Meditation and Silence

If it is correct, that real silence does not exist, where am I going to find it? And why do I want to find it, anyway? After all, it seems that most people in this mad, mad world are actively going about intent on destroying it.

I find silence in music, the wind and the river. It follows me about, as I walk and stumble through the world.

And I find some of the silence I need in daily meditation.

I started this practice about five years ago, during an earlier bout of sciatica that had kept me fairly immobile for six months. When I can’t do anything else, I reasoned, at least I can sit and watch my brain doing its thing . . . which is essentially what meditation is.

The Zen Buddhist teacher, Suzuki, said that it is in meditation that we can meet ourselves and be fully awake to the experience.

At first, I was very fastidious in my search for the silence that might exist somewhere in me.

I did all the incense stuff. I bought a Tibetan singing bowl from a shop in Blackpool that imported them from the rocky fastnesses of Tibetan monasteries. I rang all the bells. I set aside a part of a room in which I could be quiet.

Everything was as tranquil as it could b.

But the inside of my head was just so noisy. It was a madhouse!

It was only when I stopped to observe this internal world that I realized what a chaos it was. I sat, and watched a mind apparently out of control. In meditation, you just watch, without judgement and without getting caught up in the stories.

I don’t think my mind was that unusual or different

It just kept jabbering at me. Nothing creative or important . . . just odd words, or snatches of music, or bits of conversations, or images, hopes and dreams. All of this mess was in my head, not out there in the real world.

But, neurologically, all of it is in my head. Light comes into two holes in my head, and my brain makes it into pictures, which I experience as being out there. Little movements in the air enter my head through another two holes, wobble some tiny bones, and my brain turns it into sound.

It seems really bizarre, but the universe is just waves of different frequencies. It is not pictures or sound till you are there with your brain and the holes in your head.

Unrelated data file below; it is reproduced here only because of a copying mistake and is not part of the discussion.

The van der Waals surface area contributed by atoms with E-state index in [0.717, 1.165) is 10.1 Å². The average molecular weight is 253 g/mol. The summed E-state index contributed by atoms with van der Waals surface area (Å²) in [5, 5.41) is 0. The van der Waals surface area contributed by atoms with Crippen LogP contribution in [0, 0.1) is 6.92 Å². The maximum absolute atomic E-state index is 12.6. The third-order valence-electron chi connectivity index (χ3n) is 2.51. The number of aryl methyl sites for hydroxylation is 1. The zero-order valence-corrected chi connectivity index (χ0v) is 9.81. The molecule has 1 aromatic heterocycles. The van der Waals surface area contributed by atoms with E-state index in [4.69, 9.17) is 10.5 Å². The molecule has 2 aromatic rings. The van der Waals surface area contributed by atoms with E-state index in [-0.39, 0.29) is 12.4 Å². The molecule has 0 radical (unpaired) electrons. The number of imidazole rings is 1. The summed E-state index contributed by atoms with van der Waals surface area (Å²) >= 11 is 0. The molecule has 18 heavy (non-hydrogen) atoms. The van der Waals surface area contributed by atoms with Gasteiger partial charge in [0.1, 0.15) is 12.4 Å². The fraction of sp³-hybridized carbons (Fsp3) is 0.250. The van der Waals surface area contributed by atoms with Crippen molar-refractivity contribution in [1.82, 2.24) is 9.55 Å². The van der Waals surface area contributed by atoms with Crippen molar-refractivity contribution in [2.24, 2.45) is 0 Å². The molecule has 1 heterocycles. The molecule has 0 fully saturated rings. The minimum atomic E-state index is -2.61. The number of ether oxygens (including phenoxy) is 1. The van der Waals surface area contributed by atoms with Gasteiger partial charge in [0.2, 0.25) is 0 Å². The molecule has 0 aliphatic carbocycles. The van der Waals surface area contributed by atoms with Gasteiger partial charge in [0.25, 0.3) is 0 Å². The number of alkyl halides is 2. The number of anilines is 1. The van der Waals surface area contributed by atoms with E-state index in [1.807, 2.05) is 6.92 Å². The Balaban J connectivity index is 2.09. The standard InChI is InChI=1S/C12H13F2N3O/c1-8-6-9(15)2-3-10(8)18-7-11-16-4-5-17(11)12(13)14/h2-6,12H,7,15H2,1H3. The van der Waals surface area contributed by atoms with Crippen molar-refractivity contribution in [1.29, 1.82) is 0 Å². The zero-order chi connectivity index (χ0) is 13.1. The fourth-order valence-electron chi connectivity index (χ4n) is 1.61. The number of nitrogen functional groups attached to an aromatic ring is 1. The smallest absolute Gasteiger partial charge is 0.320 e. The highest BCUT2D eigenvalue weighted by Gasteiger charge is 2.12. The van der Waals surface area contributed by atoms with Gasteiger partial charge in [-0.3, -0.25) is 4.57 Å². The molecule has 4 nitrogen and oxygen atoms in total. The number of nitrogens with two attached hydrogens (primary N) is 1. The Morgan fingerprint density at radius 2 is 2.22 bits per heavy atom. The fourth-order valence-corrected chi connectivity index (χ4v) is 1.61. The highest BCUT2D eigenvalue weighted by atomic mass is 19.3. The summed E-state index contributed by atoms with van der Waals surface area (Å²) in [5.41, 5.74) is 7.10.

I find myself calmly confused. On the one hand, I have a sense of my thoughts being unreal, background noise, yet, on the other hand, there seems to be no other ‘reality’ than that which is created and observed by my brain..

So, which is true? Do I create the universe, or am I created by the universe as a brief, flaring match in the darkness?

Any ideas? Drop me the answer in the appropriate comments box. If you’re really out there, that is . . .


About stevehobsonauthor

I am blind, and I hate it. It stinks. But life is still sweet. I have multiple sclerosis, and that stinks too, but life is still sweet. These are my musings.
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4 Responses to Meditation and Silence

  1. stephen says:

    true silence, i’m told, does exist. i saw a film about antarctica, and there are places there where there is no sound, outside of one’s own head. a bit far to go. it is the noticing distraction and returning to the breath that is the practice for me. thanks for sharing this.


  2. Elfe says:

    We think of silence as an absence of sound but I wonder if it is more of a quality of deep peace that can on rare occasions manifest either innerly or outerly. I’m blessed to live deep in the country and there are times on still nights when the silence is so heavy it is palpable. But to be aware of it I have to be in a deep stillness myself.

    Liked by 1 person

  3. Elfe says:

    Lol, I recognise the state you describe. It tends to be my default state too. Probably true of most people living in the digital age. As I see it a perception of inner (or outer) silence requires one to be anchored in the body and most of us aren’t a lot of the time. We anchor ourselves in the mind. Focusing on the breath supposedly helps loosen the grip of the mind although it’s never worked particularly well for me. I’ve been more successful focussing on the colours behind my eyelids or just sinking down into sensing the whole body – the latter can be difficult though if one has aches and pains. I think each person has a path of least resistance. Maybe it is sensing the movement of air on one’s skin, or listening to the high-pitched tone in one’s ears or tuning into one’s heartbeat or letting one’s attention rest in the space of the heart. Whatever works.

    Liked by 1 person

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